Deciduous Forest

Deciduous Forest Definition

A deciduous forest is a biome dominated by deciduous trees which lose their leaves seasonally. The Earth has temperate deciduous forests, and tropical and subtropical deciduous forests, also known as dry forests. 

Another name for these forests is broad-leaf forests because of the wide, flat leaves on the trees. Trees in tropical deciduous forests lose their leaves in the dry season and regrow them in the rainy season. 

In temperate deciduous forests, trees lose their leaves in the fall and regrow them in the spring.

Deciduous Forest Location

The map below shows the Earth’s deciduous forests. They are located in North America, Europe and Asia. Some famous deciduous forests include the Northeast China Plain, the Great Smoky Mountains National Park (US) and the European Temperate Deciduous Forest.

Deciduous Forest Animals

Animals inhabiting deciduous forests include insects, spiders, reptiles and birds. Mice, rabbits, foxes, deer, otters, bears and humans are just some examples of mammals that live in deciduous forests. 

Tropical and subtropical deciduous forests are also home to mammals such as elephants, monkeys, tigers, and giraffes.

There are several trophic (food) levels making up the food web in deciduous forests. Organisms sharing a trophic level have the same function in the food web and get their energy from the same source. The image below illustrates the organisms at each trophic level and their relationship to each other.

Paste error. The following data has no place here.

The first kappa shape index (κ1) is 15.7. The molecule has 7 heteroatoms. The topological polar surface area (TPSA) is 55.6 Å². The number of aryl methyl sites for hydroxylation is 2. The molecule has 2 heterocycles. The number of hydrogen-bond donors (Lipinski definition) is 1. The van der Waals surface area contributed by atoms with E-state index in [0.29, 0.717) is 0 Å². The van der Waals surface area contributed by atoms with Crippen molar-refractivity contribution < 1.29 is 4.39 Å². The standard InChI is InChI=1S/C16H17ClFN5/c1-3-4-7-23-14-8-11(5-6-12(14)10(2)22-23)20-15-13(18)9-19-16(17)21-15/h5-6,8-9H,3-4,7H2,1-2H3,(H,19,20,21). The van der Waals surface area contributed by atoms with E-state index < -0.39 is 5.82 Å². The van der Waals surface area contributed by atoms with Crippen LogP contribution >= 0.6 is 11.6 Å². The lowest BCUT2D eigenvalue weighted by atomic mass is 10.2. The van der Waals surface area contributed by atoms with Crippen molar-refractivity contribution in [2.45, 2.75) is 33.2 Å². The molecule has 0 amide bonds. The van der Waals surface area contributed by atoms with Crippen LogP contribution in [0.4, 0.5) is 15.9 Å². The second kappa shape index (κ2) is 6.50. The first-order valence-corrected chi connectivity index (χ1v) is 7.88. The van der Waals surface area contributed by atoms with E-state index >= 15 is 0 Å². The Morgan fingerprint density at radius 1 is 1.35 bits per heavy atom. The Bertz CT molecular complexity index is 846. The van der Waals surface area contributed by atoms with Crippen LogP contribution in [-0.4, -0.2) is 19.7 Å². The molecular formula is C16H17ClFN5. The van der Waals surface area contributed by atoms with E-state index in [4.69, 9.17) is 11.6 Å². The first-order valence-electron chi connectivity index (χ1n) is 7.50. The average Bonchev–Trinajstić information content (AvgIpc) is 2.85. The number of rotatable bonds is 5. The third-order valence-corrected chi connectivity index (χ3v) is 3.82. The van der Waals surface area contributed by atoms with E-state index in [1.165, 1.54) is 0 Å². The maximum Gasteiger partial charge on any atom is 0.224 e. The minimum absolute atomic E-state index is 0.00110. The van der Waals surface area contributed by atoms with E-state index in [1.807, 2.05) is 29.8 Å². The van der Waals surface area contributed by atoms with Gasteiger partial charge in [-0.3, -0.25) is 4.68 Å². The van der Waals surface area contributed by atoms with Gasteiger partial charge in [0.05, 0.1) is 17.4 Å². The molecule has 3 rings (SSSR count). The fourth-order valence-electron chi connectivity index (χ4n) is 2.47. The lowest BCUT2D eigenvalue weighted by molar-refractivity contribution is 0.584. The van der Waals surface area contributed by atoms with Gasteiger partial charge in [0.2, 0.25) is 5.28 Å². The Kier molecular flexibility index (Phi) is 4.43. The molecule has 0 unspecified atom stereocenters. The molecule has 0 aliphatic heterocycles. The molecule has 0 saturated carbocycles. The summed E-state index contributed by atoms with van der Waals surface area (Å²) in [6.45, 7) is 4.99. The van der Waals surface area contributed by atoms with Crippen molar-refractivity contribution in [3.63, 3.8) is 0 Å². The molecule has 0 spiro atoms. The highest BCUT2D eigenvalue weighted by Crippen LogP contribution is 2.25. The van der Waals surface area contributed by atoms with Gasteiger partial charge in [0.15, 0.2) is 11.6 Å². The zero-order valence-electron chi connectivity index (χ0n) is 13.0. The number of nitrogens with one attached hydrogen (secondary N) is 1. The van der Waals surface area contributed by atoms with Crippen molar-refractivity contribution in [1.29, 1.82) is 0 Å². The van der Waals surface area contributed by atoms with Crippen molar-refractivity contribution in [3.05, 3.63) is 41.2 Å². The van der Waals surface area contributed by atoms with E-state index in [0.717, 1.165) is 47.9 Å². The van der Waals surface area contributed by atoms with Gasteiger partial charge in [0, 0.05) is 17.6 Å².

Decomposers in the soil – such as bacteria, fungi and worms – supply nutrients for plants above to use. Plants rely on the presence of sunlight to enable them to produce energy through photosynthesis. In turn, herbivores are the primary consumers which eat the primary producers in the next trophic level. 

Carnivores and omnivores are secondary consumers and get energy from eating the primary consumers. Finally, the carnivores on the tertiary level feed on the creatures in the secondary level.

Deciduous Forest Plants

Deciduous forests are home to trees such as oak, birch, beech, aspen, elm and maple. Tropical and subtropical forests also have teak trees, palm trees and bamboo. Plants found in these forests include flowers, ferns, mosses and herbs. 

In addition, tropical and subtropical forests feature flowers such as orchids and numerous vines called lianas.

Deciduous Forest Climate

The average temperature of deciduous forests is 50°F and annual rainfall averages 30 to 60 inches. Temperate deciduous forests also have precipitation in the form of snow. Deciduous forests must have at least 120 days without frost. This period can extend to 250 days in some tropical and subtropical deciduous forests. 

Tropical and subtropical deciduous forests have a very tight temperature range between 68°F to 77°F. This is in stark contrast to temperate deciduous forests, which have a far wider range of -22°F to 86°F. 

Precipitation in temperate deciduous forests ranges 30 to 60 inches per year, while annual rainfall can be over 80 inches in tropical and subtropical deciduous forests. Recent research shows climate change is altering the way in which deciduous forests respond to temperature, precipitation and drought.

Another distinction between these two types of forests is canopy cover. Tropical and subtropical forest canopies are dense and have several layers. This prevents most of the sun’s light from reaching the forest floor. Temperate forest canopies let more light reach the forest floor, creating more plant and animal diversity.

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